I have to be honest - after paying 7$ for this book, I was not expecting a D9 fanfiction.
This book left me with some very mixed feelings. In a way, its stereotypical characters, lack-luster heroine and predictable, meandering plot served to make it the most clear-lined example of xenophobia in science fiction that I have read in a while. Everything in regards to the xenophobia was heightened while everything else was diluted. I think, if it weren't for the characters Sam and Sanford, I wouldn't have finished reading it.
The aliens are very alien, and so I give Smith two thumbs up for this. They are insect-like, making their differences from humans a glaring statement. The aliens and their characters were exceptionally well done. The physical descriptions, their personalities, their language, etc - all excellent. If this had been a book with them as the only lead focus (i.e. remove the 'heroine' Sarah) it would have been 4 or 5 stars. Loved it, despite the D9 similarities.
Much about the aliens, the concentration camp they are in and the story reminded me greatly of District 9. I believe the author was in the process of writing this before District 9 came out, but the uncanny similarities need to be pointed out. It was hard, for me, not to read this book as almost a District 9 fan-fiction (replace hero with Sarah and a love-story). It isn't, but a few factors had me reaching for the 3 stars.
The problems, for me, came down to Sarah the 'heroine', van Meyer and Piotr (the 'villains') and the overall flow of the book.
Sarah reads like a Mary Sue on steroids. She is beyond naive, innocent, altruistic, self-sacrificing, self-depreciating and a walking, humming, crying doormat. I lost count how many times in the book she cries, gets beat up, acts as a martyr or says how useless she is. I had an impossible time connecting with her in any way, which made it hard to feel the chemistry between her and Sanford. She was certainly sweet, and I did like the humming aspect of her character. I also liked her interactions with 'Jellybean' (Sanford's son) and her explorations into their world within the concentration camp.
van Meyer and Piotr are your prototypical villains with zero redeeming qualities, no grey areas and who serve to simply represent xenophobia at its highest level. My main problem with this was van Meyer's portrayal. So, we are going to take a German and put him in charge of a concentration camp where he will use the 'bugs' to build him weapons, recycle trash for a profit and run biological experiments. Of all the nationalities (given the camp itself is in America) that Smith could have used, she went with German? This, at 6% into the book, nearly had me in a state of DNF. Perhaps this is a personal issue, but as a reader, my personal issues (and someone who majored in European History), are how I judge a book.
Lastly, the flow, plot and some style issues. There were a few info dumps (I can safely say I know what a PAZ is for) and repetition. There were also a few strange points where flashbacks occurred but were not clearly defined, leaving me momentarily confused and having to backtrack. (i.e. one moment Sanford is putting Jellybean to bed in a sheet and the next moment he is pissing on it... but that turns out to be a flashback) A break in paragraphs or italics would have made this so much easier for the reader. The short stories at the end that tried to show how other "Sarah's" existed and helped the aliens seemed like an odd inclusion, almost as if there were more fan-fiction style plotlines that the author wanted to explore but couldn't fit into the main core of the book.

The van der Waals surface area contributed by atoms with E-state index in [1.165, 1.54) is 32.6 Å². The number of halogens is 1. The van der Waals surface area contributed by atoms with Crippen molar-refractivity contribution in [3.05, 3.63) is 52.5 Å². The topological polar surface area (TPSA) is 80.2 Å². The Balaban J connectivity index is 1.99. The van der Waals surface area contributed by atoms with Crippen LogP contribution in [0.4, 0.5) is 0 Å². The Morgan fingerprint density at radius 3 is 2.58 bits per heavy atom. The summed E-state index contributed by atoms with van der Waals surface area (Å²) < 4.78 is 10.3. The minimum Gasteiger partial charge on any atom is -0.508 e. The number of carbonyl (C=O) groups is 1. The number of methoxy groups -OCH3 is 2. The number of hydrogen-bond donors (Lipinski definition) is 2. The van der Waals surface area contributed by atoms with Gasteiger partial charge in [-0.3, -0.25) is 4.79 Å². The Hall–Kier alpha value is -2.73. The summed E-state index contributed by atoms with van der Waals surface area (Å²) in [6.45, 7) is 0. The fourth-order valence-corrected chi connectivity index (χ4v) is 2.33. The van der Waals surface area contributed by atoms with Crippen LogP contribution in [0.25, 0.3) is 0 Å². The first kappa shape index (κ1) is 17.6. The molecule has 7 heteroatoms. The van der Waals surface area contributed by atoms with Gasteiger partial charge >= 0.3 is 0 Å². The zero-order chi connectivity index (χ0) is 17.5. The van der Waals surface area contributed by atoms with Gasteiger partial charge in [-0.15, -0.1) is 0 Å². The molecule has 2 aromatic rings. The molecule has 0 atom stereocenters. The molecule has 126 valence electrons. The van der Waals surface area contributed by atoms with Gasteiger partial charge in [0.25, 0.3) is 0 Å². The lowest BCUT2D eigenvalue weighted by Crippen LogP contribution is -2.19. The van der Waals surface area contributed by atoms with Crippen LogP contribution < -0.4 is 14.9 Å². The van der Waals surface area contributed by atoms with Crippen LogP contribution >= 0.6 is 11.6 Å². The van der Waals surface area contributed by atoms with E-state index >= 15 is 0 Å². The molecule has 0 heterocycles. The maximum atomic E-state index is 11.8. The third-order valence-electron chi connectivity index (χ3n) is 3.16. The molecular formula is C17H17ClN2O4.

Overall, I liked the book. The scenes with the aliens and the world building done for them was fantastic - (but, it was District 9, so much of that was done by the movie) There were some points where it did feel like watching an episode on the Matting Habits Of Crickets, but that aside, I loved what Smith did with their culture, language, anatomy and even the strange sexual encounters.
I can now say I've read bug-sex. Do I get a badge?
The world-building was terrific! The reader is always aware one of the protagonists is an alien, yet the emotions are all very human. A father bringing a child into a horrible situation for hope in a brutal human world. His need to protect his son, the shame of his selfishness, and the endless battle to survive. The child's innocence amidst the refuse and death, as this is all he's known his whole life.
There's so much creativity in developing the alien characters. From their home planet to their mating process, all behaviors and mannerisms are built from the ground up adding unique touches. We are reminded that they are not human, but dialogue, backstory, and internal conflicts remind us the aliens are men and women.
This story lacks the eroticism Heat and The Last Hour of Gann included, but the focus is not the sex; it's the developing relationship between Sara, Sanford, and his son. Also, it's about trying to make a difference despite the realization that the changes and hope offered may be making things worse and, ultimately, result in nothing changed for the better.
There aren't any graphic rape scenes. (I was very relieved.) The plot became long-winded and monotonous through much of the middle, like thirty to seventy percent of the ebook. The reward is the dynamic last thirty percent. Wow! Be prepared for an emotional wringer because the pain, the horror, the courage, and love expressed are intense.
So, the beginning earned about 3.5 stars. The middle - forty percent of the book - was about 3 stars (boring, eye of the beholder 2.5). The ending was 5 stars.